If America’s favorite flavor is vanilla, it’s a preference that can be seen in its 10 most popular vehicles. With the first half of the year now in the history books, it’s interesting to note that while the Pandemic changed much in Americans’ lives, it did little to change their automotive preferences.
Toyota nabbed four of the ten most popular vehicles, Honda two. Nissan, GM, Ford and Stellantis round out the list. Notably, the list mirrors the current new car market, with cars accounting for 30% of the slots, with the remainder consisting of trucks and SUVs.
10. Toyota Highlander: 144,380 units
Now in its fourth generation, the Toyota Highlander continues to please with its practicality, comfortable nature, impressive safety, and frugality with fuel. Boring? Perhaps. But it excites those who needs a stellar family hauler. Prices start at $35,085.
9. Honda Civic: 152,956 units
A perennial favorite now in its 10th generation, the newest version reached dealer showrooms in June. The combination of clearance pricing on the old Civic and the arrival of a new model contributed to a 19.6% sales increase. Prices start at $21,700.
8. Toyota Corolla: 155,531 units
Given that the Corolla sedan and hatchback’s sales rose nearly 42% this year, Toyota’s decision to continue producing passenger cars when Detroit automakers dropped them seems like a winning idea. Prices start at $20,025.
7. Toyota Camry: 177,671 units
It’s no surprise that the Camry remains America’s most popular passenger car, a position it’s held since 1997 – with the exception of 2001. Sales rose 41% this year, a gift handed to them by GM, Ford and Chrysler. Prices start at $25,045.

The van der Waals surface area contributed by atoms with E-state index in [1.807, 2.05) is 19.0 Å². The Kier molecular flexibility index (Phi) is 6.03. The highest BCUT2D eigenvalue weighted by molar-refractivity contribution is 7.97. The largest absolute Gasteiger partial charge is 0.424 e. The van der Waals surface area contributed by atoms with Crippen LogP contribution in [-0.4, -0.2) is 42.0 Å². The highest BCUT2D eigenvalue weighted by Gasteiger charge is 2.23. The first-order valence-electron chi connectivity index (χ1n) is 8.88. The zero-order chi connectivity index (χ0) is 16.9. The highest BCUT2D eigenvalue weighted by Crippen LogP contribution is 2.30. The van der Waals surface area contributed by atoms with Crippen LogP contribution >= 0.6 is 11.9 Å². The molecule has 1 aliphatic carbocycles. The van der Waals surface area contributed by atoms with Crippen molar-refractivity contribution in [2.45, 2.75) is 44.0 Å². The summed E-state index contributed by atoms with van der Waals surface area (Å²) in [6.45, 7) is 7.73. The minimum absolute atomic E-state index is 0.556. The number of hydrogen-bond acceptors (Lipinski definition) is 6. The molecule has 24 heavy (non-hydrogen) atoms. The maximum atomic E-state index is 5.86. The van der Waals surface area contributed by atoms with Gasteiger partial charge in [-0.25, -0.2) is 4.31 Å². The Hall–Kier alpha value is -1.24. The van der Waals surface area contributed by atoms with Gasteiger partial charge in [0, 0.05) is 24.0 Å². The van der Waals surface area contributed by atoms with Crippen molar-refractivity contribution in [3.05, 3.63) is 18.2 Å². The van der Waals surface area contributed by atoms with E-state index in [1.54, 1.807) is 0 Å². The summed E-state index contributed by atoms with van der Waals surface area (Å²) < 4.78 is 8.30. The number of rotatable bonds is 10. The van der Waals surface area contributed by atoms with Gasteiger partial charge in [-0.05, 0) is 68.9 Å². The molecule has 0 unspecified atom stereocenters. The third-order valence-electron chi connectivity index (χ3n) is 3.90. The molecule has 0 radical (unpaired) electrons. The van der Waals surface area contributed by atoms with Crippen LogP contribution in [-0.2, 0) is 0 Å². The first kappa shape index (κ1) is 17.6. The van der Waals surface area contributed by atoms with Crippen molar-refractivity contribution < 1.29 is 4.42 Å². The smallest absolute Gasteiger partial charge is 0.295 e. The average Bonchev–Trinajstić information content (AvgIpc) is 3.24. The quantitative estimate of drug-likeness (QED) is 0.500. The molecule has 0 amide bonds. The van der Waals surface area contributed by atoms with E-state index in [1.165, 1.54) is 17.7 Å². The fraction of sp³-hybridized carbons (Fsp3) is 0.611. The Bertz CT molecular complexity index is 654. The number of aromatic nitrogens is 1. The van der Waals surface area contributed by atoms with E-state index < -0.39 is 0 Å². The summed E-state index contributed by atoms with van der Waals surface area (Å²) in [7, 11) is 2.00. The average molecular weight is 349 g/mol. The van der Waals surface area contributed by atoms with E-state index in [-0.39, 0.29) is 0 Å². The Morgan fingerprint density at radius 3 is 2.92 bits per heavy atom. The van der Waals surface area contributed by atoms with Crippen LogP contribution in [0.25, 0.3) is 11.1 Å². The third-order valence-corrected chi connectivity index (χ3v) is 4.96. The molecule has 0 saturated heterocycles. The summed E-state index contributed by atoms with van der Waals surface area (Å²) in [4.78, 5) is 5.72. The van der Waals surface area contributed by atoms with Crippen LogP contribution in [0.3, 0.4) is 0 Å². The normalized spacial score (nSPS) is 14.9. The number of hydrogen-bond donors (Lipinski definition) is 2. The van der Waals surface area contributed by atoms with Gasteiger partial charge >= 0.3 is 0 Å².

6. Nissan Rogue: 182,289 units
When it comes to nomenclature, there’s nothing rogue about the redesigned 2021 Nissan Rogue. Yet its boxy new wardrobe, roomy cabin, and vast range of capabilities make it far more competitive. No wonder sales rose 70% this year. Prices start at $25,850.
5. Honda CR-V: 213,199 units
The CR-V has long proven adept at serving middle America on its virtues: a spacious cabin, lot of space to stash stuff, great fuel economy and the choice of a turbocharged or hybrid driveline. Demand rose 54% in 2021. Prices start at $25,350.
4. Toyota RAV4: 221,195 units
With the addition of a plug-in hybrid model, the Toyota RAV4 remains the most popular crossover SUV in the country, with year over year sales up 20.6%. Credit its dynamic design, which is no longer a stylistic sleep aid. Prices start at $26,250.
3. Chevrolet Silverado: 286,410 units
If there’s any sign that the Silverado’s redesign missed the mark, it can be seen in its decline to third place behind its competitors from Ram and Ford. Sales were up 8.3%, although light-duty model demand rose only 3%. Prices start at $29,300.
2. Ram Pickup: 313,068 units
Boldly styled with a sophisticated well-thought out cabin, Ram pickup sales have risen 27.5% this year on the strength of a constant flow of special edition models, including the new high-performance TRX edition. Prices start at $33,250.
1. Ford F-Series: 362,032 units
Entering the year with an all-new look, a new hybrid model, in addition to its high-performance and forthcoming all-electric variants, the F-150 remains America’s best-selling vehicle for 39 consecutive years for good reason. Yet microchip shortages has contributed to a 1.5% sales decline this year, with Ram outselling it in the second quarter. Prices start at $29,290.